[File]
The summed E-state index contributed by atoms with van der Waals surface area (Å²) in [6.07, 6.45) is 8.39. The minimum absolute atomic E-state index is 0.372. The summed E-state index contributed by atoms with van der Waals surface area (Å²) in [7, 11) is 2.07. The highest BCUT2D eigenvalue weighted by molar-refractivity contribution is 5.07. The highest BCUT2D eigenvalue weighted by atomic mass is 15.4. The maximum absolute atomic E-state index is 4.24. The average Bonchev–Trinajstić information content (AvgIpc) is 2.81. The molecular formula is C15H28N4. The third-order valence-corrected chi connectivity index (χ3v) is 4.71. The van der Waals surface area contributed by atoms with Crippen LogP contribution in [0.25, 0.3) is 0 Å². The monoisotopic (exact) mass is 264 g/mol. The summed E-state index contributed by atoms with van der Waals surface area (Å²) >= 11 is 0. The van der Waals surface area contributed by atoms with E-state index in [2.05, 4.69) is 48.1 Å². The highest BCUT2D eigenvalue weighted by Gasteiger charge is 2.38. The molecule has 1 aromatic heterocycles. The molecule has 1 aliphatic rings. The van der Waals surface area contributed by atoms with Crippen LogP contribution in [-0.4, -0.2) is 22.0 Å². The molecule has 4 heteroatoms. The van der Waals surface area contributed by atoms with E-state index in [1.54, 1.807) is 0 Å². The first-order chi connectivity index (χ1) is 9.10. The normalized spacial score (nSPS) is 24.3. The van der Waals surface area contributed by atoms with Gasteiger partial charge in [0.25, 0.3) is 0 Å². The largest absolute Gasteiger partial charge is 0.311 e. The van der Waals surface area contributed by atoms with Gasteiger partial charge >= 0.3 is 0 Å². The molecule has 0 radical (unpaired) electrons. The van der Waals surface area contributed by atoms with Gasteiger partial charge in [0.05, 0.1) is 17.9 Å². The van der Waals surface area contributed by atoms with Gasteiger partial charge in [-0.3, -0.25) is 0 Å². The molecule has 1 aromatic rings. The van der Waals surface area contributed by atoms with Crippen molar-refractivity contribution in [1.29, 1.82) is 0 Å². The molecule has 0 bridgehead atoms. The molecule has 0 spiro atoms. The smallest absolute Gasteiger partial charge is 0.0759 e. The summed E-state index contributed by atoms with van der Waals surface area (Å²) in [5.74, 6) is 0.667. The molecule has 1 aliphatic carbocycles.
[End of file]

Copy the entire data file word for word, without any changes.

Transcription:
The summed E-state index contributed by atoms with van der Waals surface area (Å²) in [6.07, 6.45) is 8.39. The minimum absolute atomic E-state index is 0.372. The summed E-state index contributed by atoms with van der Waals surface area (Å²) in [7, 11) is 2.07. The highest BCUT2D eigenvalue weighted by molar-refractivity contribution is 5.07. The highest BCUT2D eigenvalue weighted by atomic mass is 15.4. The maximum absolute atomic E-state index is 4.24. The average Bonchev–Trinajstić information content (AvgIpc) is 2.81. The molecular formula is C15H28N4. The third-order valence-corrected chi connectivity index (χ3v) is 4.71. The van der Waals surface area contributed by atoms with Crippen LogP contribution in [0.25, 0.3) is 0 Å². The monoisotopic (exact) mass is 264 g/mol. The summed E-state index contributed by atoms with van der Waals surface area (Å²) >= 11 is 0. The van der Waals surface area contributed by atoms with E-state index in [2.05, 4.69) is 48.1 Å². The highest BCUT2D eigenvalue weighted by Gasteiger charge is 2.38. The molecule has 1 aromatic heterocycles. The molecule has 1 aliphatic rings. The van der Waals surface area contributed by atoms with Crippen LogP contribution in [-0.4, -0.2) is 22.0 Å². The molecule has 4 heteroatoms. The van der Waals surface area contributed by atoms with E-state index in [1.54, 1.807) is 0 Å². The first-order chi connectivity index (χ1) is 9.10. The normalized spacial score (nSPS) is 24.3. The van der Waals surface area contributed by atoms with Gasteiger partial charge in [0.25, 0.3) is 0 Å². The largest absolute Gasteiger partial charge is 0.311 e. The van der Waals surface area contributed by atoms with Gasteiger partial charge >= 0.3 is 0 Å². The molecule has 0 radical (unpaired) electrons. The van der Waals surface area contributed by atoms with Gasteiger partial charge in [0.05, 0.1) is 17.9 Å². The van der Waals surface area contributed by atoms with Gasteiger partial charge in [-0.3, -0.25) is 0 Å². The molecule has 1 aromatic rings. The van der Waals surface area contributed by atoms with Crippen molar-refractivity contribution in [1.29, 1.82) is 0 Å². The molecule has 0 bridgehead atoms. The molecule has 0 spiro atoms. The smallest absolute Gasteiger partial charge is 0.0759 e. The summed E-state index contributed by atoms with van der Waals surface area (Å²) in [5.74, 6) is 0.667. The molecule has 1 aliphatic carbocycles.